There is nothing better looking to my mind than a strongly patterned suit like any of the ones in the Esquire illustration, but suits like these should be the final stage in the development of a man's wardrobe. Starting out, a man's suit wardrobe should contain exclusively neutral patterns in fall and spring weights until there are at least a dozen, and in temperate climates as many as twenty, in his closet. For the first suits in the wardrobe are going to be worn repeatedly and, beyond the general impression of fit and appropriateness, should make little impression on the minds of those a man sees regularly. After all, when the suit is remembered instead of the man the wearer cannot be considered well dressed.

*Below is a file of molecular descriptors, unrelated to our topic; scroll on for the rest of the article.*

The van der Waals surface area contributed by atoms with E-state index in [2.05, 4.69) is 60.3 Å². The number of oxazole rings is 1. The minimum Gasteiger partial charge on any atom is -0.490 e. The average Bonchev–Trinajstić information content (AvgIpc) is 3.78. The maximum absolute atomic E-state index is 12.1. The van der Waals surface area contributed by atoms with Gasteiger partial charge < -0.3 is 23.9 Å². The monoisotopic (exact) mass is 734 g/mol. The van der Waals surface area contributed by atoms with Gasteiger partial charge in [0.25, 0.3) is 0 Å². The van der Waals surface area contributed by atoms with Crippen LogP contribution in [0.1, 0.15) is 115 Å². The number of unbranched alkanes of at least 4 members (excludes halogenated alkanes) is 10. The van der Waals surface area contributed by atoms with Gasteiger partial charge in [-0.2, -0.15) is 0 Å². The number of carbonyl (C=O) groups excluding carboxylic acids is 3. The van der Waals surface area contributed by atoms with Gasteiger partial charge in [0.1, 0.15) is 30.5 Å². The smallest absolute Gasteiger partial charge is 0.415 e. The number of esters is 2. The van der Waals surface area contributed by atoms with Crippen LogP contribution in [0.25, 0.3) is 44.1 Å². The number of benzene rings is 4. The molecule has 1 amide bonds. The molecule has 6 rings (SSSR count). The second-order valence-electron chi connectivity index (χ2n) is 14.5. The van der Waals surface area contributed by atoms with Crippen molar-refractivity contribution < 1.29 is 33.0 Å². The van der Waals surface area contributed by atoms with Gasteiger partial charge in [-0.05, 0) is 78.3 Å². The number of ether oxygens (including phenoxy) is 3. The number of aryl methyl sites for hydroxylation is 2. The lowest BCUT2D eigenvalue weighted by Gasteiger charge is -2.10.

Failure to fill out a wardrobe with neutrals is probably the most common error made by the young, who in their understandable desire to look outstanding can forget that they must also dress the other 364 days of the year. Whether a prominently checked tweed or a cream linen, a memorable suit seen several times gives others the impression that the wearer has nothing else to wear.
So start with neutrals. But once there is a variety of neutral clothing in the closet, a couple of strongly patterned choices for each season take a man's dressing game up to a new level.